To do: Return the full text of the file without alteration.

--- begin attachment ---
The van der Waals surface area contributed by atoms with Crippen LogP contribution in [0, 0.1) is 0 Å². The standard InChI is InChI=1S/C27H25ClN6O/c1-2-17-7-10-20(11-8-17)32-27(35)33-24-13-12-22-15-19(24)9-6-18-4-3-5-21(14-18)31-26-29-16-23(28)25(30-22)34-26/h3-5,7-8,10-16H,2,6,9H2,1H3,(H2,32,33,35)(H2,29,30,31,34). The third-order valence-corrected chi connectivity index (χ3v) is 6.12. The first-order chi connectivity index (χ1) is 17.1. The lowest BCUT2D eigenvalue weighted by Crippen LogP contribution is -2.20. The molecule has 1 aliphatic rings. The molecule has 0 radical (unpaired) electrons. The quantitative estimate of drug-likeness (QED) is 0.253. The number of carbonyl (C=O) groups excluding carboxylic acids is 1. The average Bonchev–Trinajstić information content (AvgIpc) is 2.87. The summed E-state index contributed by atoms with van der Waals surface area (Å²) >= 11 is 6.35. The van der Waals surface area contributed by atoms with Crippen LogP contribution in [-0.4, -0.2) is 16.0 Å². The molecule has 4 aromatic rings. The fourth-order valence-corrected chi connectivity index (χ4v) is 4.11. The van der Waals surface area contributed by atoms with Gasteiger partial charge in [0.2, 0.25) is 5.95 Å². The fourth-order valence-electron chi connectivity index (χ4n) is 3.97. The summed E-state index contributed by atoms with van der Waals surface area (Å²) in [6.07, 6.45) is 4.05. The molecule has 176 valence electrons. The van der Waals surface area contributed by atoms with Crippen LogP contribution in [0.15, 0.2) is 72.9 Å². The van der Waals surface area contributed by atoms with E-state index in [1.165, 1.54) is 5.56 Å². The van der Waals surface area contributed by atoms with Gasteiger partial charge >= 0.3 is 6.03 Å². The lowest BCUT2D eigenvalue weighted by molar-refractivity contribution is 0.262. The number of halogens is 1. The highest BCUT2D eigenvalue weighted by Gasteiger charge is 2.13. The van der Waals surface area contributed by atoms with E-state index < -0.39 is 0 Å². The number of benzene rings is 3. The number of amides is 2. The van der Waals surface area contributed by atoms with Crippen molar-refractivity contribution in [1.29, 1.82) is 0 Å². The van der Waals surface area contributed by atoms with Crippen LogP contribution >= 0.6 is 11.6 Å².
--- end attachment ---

The van der Waals surface area contributed by atoms with Crippen LogP contribution in [0, 0.1) is 0 Å². The standard InChI is InChI=1S/C27H25ClN6O/c1-2-17-7-10-20(11-8-17)32-27(35)33-24-13-12-22-15-19(24)9-6-18-4-3-5-21(14-18)31-26-29-16-23(28)25(30-22)34-26/h3-5,7-8,10-16H,2,6,9H2,1H3,(H2,32,33,35)(H2,29,30,31,34). The third-order valence-corrected chi connectivity index (χ3v) is 6.12. The first-order chi connectivity index (χ1) is 17.1. The lowest BCUT2D eigenvalue weighted by Crippen LogP contribution is -2.20. The molecule has 1 aliphatic rings. The molecule has 0 radical (unpaired) electrons. The quantitative estimate of drug-likeness (QED) is 0.253. The number of carbonyl (C=O) groups excluding carboxylic acids is 1. The average Bonchev–Trinajstić information content (AvgIpc) is 2.87. The summed E-state index contributed by atoms with van der Waals surface area (Å²) >= 11 is 6.35. The van der Waals surface area contributed by atoms with Crippen LogP contribution in [-0.4, -0.2) is 16.0 Å². The molecule has 4 aromatic rings. The fourth-order valence-corrected chi connectivity index (χ4v) is 4.11. The van der Waals surface area contributed by atoms with Gasteiger partial charge in [0.2, 0.25) is 5.95 Å². The fourth-order valence-electron chi connectivity index (χ4n) is 3.97. The summed E-state index contributed by atoms with van der Waals surface area (Å²) in [6.07, 6.45) is 4.05. The molecule has 176 valence electrons. The van der Waals surface area contributed by atoms with Crippen LogP contribution in [0.15, 0.2) is 72.9 Å². The van der Waals surface area contributed by atoms with E-state index in [1.165, 1.54) is 5.56 Å². The van der Waals surface area contributed by atoms with Gasteiger partial charge >= 0.3 is 6.03 Å². The lowest BCUT2D eigenvalue weighted by molar-refractivity contribution is 0.262. The number of halogens is 1. The highest BCUT2D eigenvalue weighted by Gasteiger charge is 2.13. The van der Waals surface area contributed by atoms with E-state index < -0.39 is 0 Å². The number of benzene rings is 3. The number of amides is 2. The van der Waals surface area contributed by atoms with Crippen molar-refractivity contribution in [1.29, 1.82) is 0 Å². The van der Waals surface area contributed by atoms with Crippen LogP contribution >= 0.6 is 11.6 Å².